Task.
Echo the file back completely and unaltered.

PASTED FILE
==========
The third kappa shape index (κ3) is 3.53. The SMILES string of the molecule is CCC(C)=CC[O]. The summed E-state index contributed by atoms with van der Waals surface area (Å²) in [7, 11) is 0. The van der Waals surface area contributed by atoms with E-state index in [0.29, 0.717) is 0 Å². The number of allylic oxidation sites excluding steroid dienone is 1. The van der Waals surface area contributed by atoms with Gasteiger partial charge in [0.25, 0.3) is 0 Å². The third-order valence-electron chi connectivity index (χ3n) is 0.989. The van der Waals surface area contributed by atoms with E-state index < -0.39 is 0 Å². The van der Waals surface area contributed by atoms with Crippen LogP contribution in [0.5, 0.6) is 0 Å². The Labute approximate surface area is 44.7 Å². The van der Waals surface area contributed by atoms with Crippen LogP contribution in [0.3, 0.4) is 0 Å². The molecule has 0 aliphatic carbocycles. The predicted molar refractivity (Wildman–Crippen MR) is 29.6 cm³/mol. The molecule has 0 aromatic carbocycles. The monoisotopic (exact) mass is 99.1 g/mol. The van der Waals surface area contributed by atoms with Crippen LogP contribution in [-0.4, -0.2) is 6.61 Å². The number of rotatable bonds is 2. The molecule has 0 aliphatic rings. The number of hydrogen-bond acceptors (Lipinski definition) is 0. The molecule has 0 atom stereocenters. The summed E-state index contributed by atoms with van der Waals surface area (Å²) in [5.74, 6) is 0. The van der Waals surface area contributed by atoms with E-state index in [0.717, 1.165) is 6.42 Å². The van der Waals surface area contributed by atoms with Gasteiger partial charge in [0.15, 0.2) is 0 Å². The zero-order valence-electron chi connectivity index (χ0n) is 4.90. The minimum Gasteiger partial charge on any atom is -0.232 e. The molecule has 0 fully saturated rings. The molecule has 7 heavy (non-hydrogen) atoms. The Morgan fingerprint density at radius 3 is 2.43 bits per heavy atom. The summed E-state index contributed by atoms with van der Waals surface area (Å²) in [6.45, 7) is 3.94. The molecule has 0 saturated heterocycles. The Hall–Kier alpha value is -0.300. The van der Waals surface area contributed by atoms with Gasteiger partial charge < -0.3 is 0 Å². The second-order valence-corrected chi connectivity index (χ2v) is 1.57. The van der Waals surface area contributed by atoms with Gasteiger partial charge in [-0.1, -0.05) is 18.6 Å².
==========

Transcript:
The third kappa shape index (κ3) is 3.53. The SMILES string of the molecule is CCC(C)=CC[O]. The summed E-state index contributed by atoms with van der Waals surface area (Å²) in [7, 11) is 0. The van der Waals surface area contributed by atoms with E-state index in [0.29, 0.717) is 0 Å². The number of allylic oxidation sites excluding steroid dienone is 1. The van der Waals surface area contributed by atoms with Gasteiger partial charge in [0.25, 0.3) is 0 Å². The third-order valence-electron chi connectivity index (χ3n) is 0.989. The van der Waals surface area contributed by atoms with E-state index < -0.39 is 0 Å². The van der Waals surface area contributed by atoms with Crippen LogP contribution in [0.5, 0.6) is 0 Å². The Labute approximate surface area is 44.7 Å². The van der Waals surface area contributed by atoms with Crippen LogP contribution in [0.3, 0.4) is 0 Å². The molecule has 0 aliphatic carbocycles. The predicted molar refractivity (Wildman–Crippen MR) is 29.6 cm³/mol. The molecule has 0 aromatic carbocycles. The monoisotopic (exact) mass is 99.1 g/mol. The van der Waals surface area contributed by atoms with Crippen LogP contribution in [-0.4, -0.2) is 6.61 Å². The number of rotatable bonds is 2. The molecule has 0 aliphatic rings. The number of hydrogen-bond acceptors (Lipinski definition) is 0. The molecule has 0 atom stereocenters. The summed E-state index contributed by atoms with van der Waals surface area (Å²) in [5.74, 6) is 0. The van der Waals surface area contributed by atoms with E-state index in [0.717, 1.165) is 6.42 Å². The van der Waals surface area contributed by atoms with Gasteiger partial charge in [0.15, 0.2) is 0 Å². The zero-order valence-electron chi connectivity index (χ0n) is 4.90. The minimum Gasteiger partial charge on any atom is -0.232 e. The molecule has 0 fully saturated rings. The molecule has 7 heavy (non-hydrogen) atoms. The Morgan fingerprint density at radius 3 is 2.43 bits per heavy atom. The summed E-state index contributed by atoms with van der Waals surface area (Å²) in [6.45, 7) is 3.94. The molecule has 0 saturated heterocycles. The Hall–Kier alpha value is -0.300. The van der Waals surface area contributed by atoms with Gasteiger partial charge < -0.3 is 0 Å². The second-order valence-corrected chi connectivity index (χ2v) is 1.57. The van der Waals surface area contributed by atoms with Gasteiger partial charge in [-0.1, -0.05) is 18.6 Å².